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Trap/Neuter/Return (TNR) A Bold Initiative That Produced Results

One of our boldest, most innovative, and successful initiatives was embracing Trap/Neuter/Return (TNR) as a way to manage the free-roaming cat population. Previously Trap and Kill had been the policy, which had done nothing to reduce the number of unwanted cats in our community. Each year, thousands of feral cats were trapped, brought to AWD, spent five terrifying days in a cage, and then were killed. Some days kennel workers spent their entire shift killing animals.

When we first started to embrace TNR it was a novel approach to feral cat control: sterilize feral cats and put them back in their colonies rather than killing them. Then all cats at that location are sterilized, thus preventing future litters. Previously, when cats were taken to the shelter and killed with no follow up, the food source stayed the same and new cats took the place of the cats that were removed either through migration or through reproduction (“the vacuum effect”), so the number of free-roaming cats continued to grow.

A private group, Street Cat Companions, which was part of New Mexico Animal Friends and led by Jayne Sage (who now leads Street Cat Hub, the successor organization) had been sterilizing cats out in the community and holding clinics to sterilize free-roaming cats for several years, but when we implemented TNR at our shelter the number of cats being sterilized and returned skyrocketed.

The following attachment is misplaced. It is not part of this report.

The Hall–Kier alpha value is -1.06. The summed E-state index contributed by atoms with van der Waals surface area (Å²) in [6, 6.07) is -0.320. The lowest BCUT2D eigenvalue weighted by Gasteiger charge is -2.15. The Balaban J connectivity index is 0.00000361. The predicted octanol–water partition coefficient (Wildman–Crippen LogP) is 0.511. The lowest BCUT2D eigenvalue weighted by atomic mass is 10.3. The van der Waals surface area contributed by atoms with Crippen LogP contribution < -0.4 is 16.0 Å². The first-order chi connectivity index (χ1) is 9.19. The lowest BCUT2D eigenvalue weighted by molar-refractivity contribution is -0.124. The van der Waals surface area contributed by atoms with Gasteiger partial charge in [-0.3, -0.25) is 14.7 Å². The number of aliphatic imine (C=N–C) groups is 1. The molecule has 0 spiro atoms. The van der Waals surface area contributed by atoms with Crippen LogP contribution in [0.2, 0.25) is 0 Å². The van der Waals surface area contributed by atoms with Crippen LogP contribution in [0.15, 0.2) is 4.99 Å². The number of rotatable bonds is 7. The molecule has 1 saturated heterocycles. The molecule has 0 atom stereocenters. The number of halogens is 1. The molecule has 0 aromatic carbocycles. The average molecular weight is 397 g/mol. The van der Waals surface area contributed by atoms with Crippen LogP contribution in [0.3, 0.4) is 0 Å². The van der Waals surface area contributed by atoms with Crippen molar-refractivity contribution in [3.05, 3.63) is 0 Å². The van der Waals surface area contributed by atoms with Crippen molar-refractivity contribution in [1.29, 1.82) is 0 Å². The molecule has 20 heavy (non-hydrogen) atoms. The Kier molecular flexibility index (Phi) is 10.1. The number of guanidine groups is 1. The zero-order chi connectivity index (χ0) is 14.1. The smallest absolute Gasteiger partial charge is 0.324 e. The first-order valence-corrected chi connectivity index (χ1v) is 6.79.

Once we showed support for TNR, we attracted the attention of national groups, including Best Friends Society, which selected us as one of the first communities for its TNR of street cats grant program in 2012. The three year program brought approximately one million dollars to Albuquerque and paid for roughly 11,743 cat sterilizations. The euthanasia of feral cats dropped to zero:

2005: 2,517
2006: 2,818
2007: 2,737
2008: 2,612
2009: 1,904
2010: 1,196
2011: 473
2012: 16
2013: 0
2014: 0
2015: 0
2016: 0

At the Albuquerque Animal Welfare Department, a cat hasn’t been euthanized simply for being feral since February of 2012.

In addition, the number of cats coming into the shelter dropped from 11,495 in 2009 to 5078 in 2016, which is a phenomenal decrease and a major improvement for our shelter. Because of other life-saving reforms in addition to TNR, the euthanasia of cats has plummeted from 6642 in 2009 to a mere 361 in 2016.

Simply put, because we embraced TNR, there are far fewer unwanted cats in Albuquerque.